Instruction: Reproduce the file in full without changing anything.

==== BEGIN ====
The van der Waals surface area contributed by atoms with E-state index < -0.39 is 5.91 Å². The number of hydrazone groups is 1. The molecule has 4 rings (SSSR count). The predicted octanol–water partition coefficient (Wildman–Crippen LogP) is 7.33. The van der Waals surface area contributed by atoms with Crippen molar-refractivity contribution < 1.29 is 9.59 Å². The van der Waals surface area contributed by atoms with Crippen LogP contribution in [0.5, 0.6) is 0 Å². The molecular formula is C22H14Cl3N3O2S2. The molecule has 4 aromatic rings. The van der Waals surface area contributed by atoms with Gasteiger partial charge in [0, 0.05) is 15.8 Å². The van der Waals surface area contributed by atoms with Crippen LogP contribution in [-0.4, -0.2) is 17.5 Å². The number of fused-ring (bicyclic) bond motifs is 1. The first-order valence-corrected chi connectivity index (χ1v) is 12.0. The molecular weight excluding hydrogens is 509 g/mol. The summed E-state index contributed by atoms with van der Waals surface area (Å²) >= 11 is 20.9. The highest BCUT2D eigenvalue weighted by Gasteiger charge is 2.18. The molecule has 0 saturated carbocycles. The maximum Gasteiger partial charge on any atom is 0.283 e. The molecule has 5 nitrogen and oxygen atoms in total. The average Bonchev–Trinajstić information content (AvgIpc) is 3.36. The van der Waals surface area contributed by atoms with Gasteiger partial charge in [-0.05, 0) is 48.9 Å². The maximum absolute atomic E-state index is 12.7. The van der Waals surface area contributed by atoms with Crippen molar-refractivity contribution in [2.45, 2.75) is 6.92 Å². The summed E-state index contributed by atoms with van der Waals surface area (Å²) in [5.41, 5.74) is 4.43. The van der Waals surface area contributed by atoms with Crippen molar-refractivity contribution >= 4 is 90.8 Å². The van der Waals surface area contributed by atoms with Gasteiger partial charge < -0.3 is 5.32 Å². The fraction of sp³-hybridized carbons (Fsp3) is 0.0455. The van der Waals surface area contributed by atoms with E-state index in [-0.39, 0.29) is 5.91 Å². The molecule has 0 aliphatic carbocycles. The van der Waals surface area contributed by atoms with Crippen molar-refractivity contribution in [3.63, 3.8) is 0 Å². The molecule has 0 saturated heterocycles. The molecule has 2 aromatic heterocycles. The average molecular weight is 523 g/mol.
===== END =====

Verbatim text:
The van der Waals surface area contributed by atoms with E-state index < -0.39 is 5.91 Å². The number of hydrazone groups is 1. The molecule has 4 rings (SSSR count). The predicted octanol–water partition coefficient (Wildman–Crippen LogP) is 7.33. The van der Waals surface area contributed by atoms with Crippen molar-refractivity contribution < 1.29 is 9.59 Å². The van der Waals surface area contributed by atoms with Crippen LogP contribution in [0.5, 0.6) is 0 Å². The molecular formula is C22H14Cl3N3O2S2. The molecule has 4 aromatic rings. The van der Waals surface area contributed by atoms with Gasteiger partial charge in [0, 0.05) is 15.8 Å². The van der Waals surface area contributed by atoms with Crippen LogP contribution in [-0.4, -0.2) is 17.5 Å². The number of fused-ring (bicyclic) bond motifs is 1. The first-order valence-corrected chi connectivity index (χ1v) is 12.0. The molecular weight excluding hydrogens is 509 g/mol. The summed E-state index contributed by atoms with van der Waals surface area (Å²) >= 11 is 20.9. The highest BCUT2D eigenvalue weighted by Gasteiger charge is 2.18. The molecule has 0 saturated carbocycles. The maximum Gasteiger partial charge on any atom is 0.283 e. The molecule has 5 nitrogen and oxygen atoms in total. The average Bonchev–Trinajstić information content (AvgIpc) is 3.36. The van der Waals surface area contributed by atoms with Gasteiger partial charge in [-0.05, 0) is 48.9 Å². The maximum absolute atomic E-state index is 12.7. The van der Waals surface area contributed by atoms with Crippen molar-refractivity contribution in [2.45, 2.75) is 6.92 Å². The summed E-state index contributed by atoms with van der Waals surface area (Å²) in [5.41, 5.74) is 4.43. The van der Waals surface area contributed by atoms with Crippen molar-refractivity contribution >= 4 is 90.8 Å². The van der Waals surface area contributed by atoms with Gasteiger partial charge < -0.3 is 5.32 Å². The fraction of sp³-hybridized carbons (Fsp3) is 0.0455. The van der Waals surface area contributed by atoms with E-state index in [-0.39, 0.29) is 5.91 Å². The molecule has 0 aliphatic carbocycles. The van der Waals surface area contributed by atoms with Crippen molar-refractivity contribution in [3.63, 3.8) is 0 Å². The molecule has 0 saturated heterocycles. The molecule has 2 aromatic heterocycles. The average molecular weight is 523 g/mol.